- Changes are under discussion with allies, too, a senior administration official says
- Sources say the United States is not considering providing weapons
- The United States may remove restrictions on "dual-use" equipment, another source says
- "They are doing a redefinition of what is lethal," the source says
The Obama administration is moving toward increasing aid to the Syrian opposition, including providing nonlethal military equipment and possibly strategic military training, sources told CNN Tuesday.
The changes are under discussion with allies as well, as part Secretary of State John Kerry's meetings this week in Europe, a senior administration official said.
The sources said the United States is not considering providing weapons.
The administration is also moving toward giving humanitarian aid directly to the Syrian Opposition Coalition, the official said, adding that this was already happening in limited amounts.
The consideration was first reported on Tuesday by The Washington Post.
The United States is also looking to remove restrictions on "dual-use" equipment, such as those involving communications, body armor, flak jackets, night-vision equipment and military vehicles, according to another source familiar with the policy discussions.
Such items are defensive in nature, but they could be used to aid in combat. The training would be intended to help rebels allocate resources and set objectives, strategize and possibly train a potential police force, the source said.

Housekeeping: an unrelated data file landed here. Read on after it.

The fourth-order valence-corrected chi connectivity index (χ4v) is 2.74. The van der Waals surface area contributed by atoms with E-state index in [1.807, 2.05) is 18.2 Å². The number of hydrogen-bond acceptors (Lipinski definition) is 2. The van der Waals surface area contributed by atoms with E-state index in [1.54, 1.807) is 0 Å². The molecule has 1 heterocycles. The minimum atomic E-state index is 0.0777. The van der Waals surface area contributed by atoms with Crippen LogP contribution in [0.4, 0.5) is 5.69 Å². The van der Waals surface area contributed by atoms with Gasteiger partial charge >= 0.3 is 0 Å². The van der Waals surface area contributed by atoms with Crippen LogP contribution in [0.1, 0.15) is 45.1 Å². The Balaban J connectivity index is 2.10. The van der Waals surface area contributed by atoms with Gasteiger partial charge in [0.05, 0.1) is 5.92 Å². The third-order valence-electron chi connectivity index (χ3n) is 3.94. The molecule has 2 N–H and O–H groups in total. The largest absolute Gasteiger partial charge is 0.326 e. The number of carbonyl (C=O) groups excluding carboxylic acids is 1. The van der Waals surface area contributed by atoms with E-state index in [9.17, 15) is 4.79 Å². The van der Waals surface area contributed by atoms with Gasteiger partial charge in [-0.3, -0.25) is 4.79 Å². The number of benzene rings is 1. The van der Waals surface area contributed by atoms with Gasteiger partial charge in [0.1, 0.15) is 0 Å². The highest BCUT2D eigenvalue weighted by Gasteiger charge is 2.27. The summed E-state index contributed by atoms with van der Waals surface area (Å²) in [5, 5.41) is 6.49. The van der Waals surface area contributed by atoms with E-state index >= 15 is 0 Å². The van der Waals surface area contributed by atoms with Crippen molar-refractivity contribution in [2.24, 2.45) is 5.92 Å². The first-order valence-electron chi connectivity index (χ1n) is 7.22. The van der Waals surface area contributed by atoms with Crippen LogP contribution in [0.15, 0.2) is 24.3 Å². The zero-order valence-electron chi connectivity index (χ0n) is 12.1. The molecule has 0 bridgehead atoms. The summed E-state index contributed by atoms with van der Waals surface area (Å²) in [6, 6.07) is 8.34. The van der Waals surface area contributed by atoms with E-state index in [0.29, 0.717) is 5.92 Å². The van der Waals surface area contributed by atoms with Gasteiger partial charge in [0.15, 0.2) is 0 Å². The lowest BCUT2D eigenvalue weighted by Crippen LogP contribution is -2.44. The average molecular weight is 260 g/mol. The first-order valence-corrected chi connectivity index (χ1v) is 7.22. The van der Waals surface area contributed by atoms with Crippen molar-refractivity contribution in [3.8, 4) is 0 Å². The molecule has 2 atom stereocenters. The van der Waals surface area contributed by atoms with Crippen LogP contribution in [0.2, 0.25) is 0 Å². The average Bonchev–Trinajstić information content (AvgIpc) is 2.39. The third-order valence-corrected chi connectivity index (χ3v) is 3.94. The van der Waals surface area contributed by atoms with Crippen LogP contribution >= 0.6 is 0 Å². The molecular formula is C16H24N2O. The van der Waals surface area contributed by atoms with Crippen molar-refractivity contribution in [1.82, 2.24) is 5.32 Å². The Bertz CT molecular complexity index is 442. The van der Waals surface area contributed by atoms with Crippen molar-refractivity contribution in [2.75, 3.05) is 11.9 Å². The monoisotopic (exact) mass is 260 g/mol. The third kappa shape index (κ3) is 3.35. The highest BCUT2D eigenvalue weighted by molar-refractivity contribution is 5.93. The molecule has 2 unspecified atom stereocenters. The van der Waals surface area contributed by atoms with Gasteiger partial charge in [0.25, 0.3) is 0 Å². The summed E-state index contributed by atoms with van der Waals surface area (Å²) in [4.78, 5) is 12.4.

"They are doing a redefinition of what is lethal," the source said. "They have been working on this for a while."
The source said the United States is also helping the new Syrian government in exile get on its feet by developing government institutions, strategic communications and outreach.
The increase is being done in coordination with the Europeans. A senior European diplomat said that though the European Union is not lifting its arms embargo against Syria, its members are moving to loosen restrictions on nonlethal military aid -- including night-vision goggles, body armor and possible military training. Each EU nation would decide on its own what to supply, the official said.
In meetings on his first official trip, Kerry has focused on Syria. He met Tuesday with German officials and with Russia's foreign minister. Their two-hour discussion included Syria, said State Department spokeswoman Victoria Nuland.
On Thursday, Kerry travels to Rome for a meeting of countries supporting the opposition.
Kerry was involved in an effort to keep the Syrian opposition -- upset by the government's attacks on Aleppo and a perceived lack of movement by other countries to prevent it -- from following through on an announced boycott of the Rome meeting.
The U.S. ambassador to Syria, Robert Ford, flew Sunday to Cairo to talk to the opposition and Kerry spoke Monday by phone with the group. By Monday evening, the group announced it would attend Thursday's meetings.
"We are determined that the Syrian opposition is not going to be dangling in the wind wondering where the support is or if it is coming, and we are determined to change the calculation on the ground for President (Bashar al-Assad)," Kerrry said Monday in London.
Until recently, the loosely coordinated rebel movement was heavily outgunned by al-Assad's military forces, who leveraged superior weaponry and an air force.
But rebels have made significant gains recently. As foreign countries have funneled more weapons to the opposition, rebels have seized control of greater territory, and the fighting has moved closer to the capital of Damascus, according to opposition fighters.
The New York Times reported on Tuesday that Saudi Arabia was supplying the rebels with Croatian weapons funneled through Jordan.
"Indeed, we procured new anti-aircraft and heavy defensive weapons donated from Arab and non-Arab countries recently," Louay Almokdad, political and media coordinator for the Free Syrian Army, told CNN on Sunday. "But they are not enough to stand against the regime's forces at this point."